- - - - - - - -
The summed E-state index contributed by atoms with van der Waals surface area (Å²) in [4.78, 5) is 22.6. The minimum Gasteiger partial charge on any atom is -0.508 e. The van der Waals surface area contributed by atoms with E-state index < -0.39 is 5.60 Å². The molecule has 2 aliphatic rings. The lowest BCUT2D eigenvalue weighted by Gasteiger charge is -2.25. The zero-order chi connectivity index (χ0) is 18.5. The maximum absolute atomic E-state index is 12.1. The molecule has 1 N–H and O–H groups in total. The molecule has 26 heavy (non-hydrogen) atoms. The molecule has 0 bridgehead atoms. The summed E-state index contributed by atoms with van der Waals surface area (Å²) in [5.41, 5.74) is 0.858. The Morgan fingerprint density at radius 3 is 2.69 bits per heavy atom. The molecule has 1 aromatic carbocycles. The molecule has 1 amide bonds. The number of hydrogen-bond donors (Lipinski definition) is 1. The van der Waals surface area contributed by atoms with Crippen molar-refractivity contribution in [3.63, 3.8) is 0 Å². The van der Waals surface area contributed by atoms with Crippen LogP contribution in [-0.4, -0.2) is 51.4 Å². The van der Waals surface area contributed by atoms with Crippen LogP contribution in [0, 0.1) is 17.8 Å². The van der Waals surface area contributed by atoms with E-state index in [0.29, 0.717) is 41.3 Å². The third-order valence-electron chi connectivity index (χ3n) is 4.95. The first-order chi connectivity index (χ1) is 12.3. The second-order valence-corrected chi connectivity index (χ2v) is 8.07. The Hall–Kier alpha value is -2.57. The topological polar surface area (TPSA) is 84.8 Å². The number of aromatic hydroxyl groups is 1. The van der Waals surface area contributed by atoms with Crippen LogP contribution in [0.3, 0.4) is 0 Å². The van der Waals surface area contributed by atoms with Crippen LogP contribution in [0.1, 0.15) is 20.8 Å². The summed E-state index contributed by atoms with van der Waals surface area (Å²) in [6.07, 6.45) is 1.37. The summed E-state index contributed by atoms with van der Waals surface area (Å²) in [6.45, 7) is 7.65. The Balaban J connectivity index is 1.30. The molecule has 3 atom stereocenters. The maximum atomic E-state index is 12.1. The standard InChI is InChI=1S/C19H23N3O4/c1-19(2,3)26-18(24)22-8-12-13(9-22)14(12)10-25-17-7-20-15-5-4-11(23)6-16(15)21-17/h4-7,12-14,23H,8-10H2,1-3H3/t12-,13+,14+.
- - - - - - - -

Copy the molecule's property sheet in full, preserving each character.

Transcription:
The summed E-state index contributed by atoms with van der Waals surface area (Å²) in [4.78, 5) is 22.6. The minimum Gasteiger partial charge on any atom is -0.508 e. The van der Waals surface area contributed by atoms with E-state index < -0.39 is 5.60 Å². The molecule has 2 aliphatic rings. The lowest BCUT2D eigenvalue weighted by Gasteiger charge is -2.25. The zero-order chi connectivity index (χ0) is 18.5. The maximum absolute atomic E-state index is 12.1. The molecule has 1 N–H and O–H groups in total. The molecule has 26 heavy (non-hydrogen) atoms. The molecule has 0 bridgehead atoms. The summed E-state index contributed by atoms with van der Waals surface area (Å²) in [5.41, 5.74) is 0.858. The Morgan fingerprint density at radius 3 is 2.69 bits per heavy atom. The molecule has 1 aromatic carbocycles. The molecule has 1 amide bonds. The number of hydrogen-bond donors (Lipinski definition) is 1. The van der Waals surface area contributed by atoms with Crippen molar-refractivity contribution in [3.63, 3.8) is 0 Å². The van der Waals surface area contributed by atoms with Crippen LogP contribution in [-0.4, -0.2) is 51.4 Å². The van der Waals surface area contributed by atoms with Crippen LogP contribution in [0, 0.1) is 17.8 Å². The van der Waals surface area contributed by atoms with E-state index in [0.29, 0.717) is 41.3 Å². The third-order valence-electron chi connectivity index (χ3n) is 4.95. The first-order chi connectivity index (χ1) is 12.3. The second-order valence-corrected chi connectivity index (χ2v) is 8.07. The Hall–Kier alpha value is -2.57. The topological polar surface area (TPSA) is 84.8 Å². The number of aromatic hydroxyl groups is 1. The van der Waals surface area contributed by atoms with Crippen LogP contribution in [0.3, 0.4) is 0 Å². The van der Waals surface area contributed by atoms with Crippen LogP contribution in [0.1, 0.15) is 20.8 Å². The summed E-state index contributed by atoms with van der Waals surface area (Å²) in [6.07, 6.45) is 1.37. The summed E-state index contributed by atoms with van der Waals surface area (Å²) in [6.45, 7) is 7.65. The Balaban J connectivity index is 1.30. The molecule has 3 atom stereocenters. The maximum atomic E-state index is 12.1. The standard InChI is InChI=1S/C19H23N3O4/c1-19(2,3)26-18(24)22-8-12-13(9-22)14(12)10-25-17-7-20-15-5-4-11(23)6-16(15)21-17/h4-7,12-14,23H,8-10H2,1-3H3/t12-,13+,14+.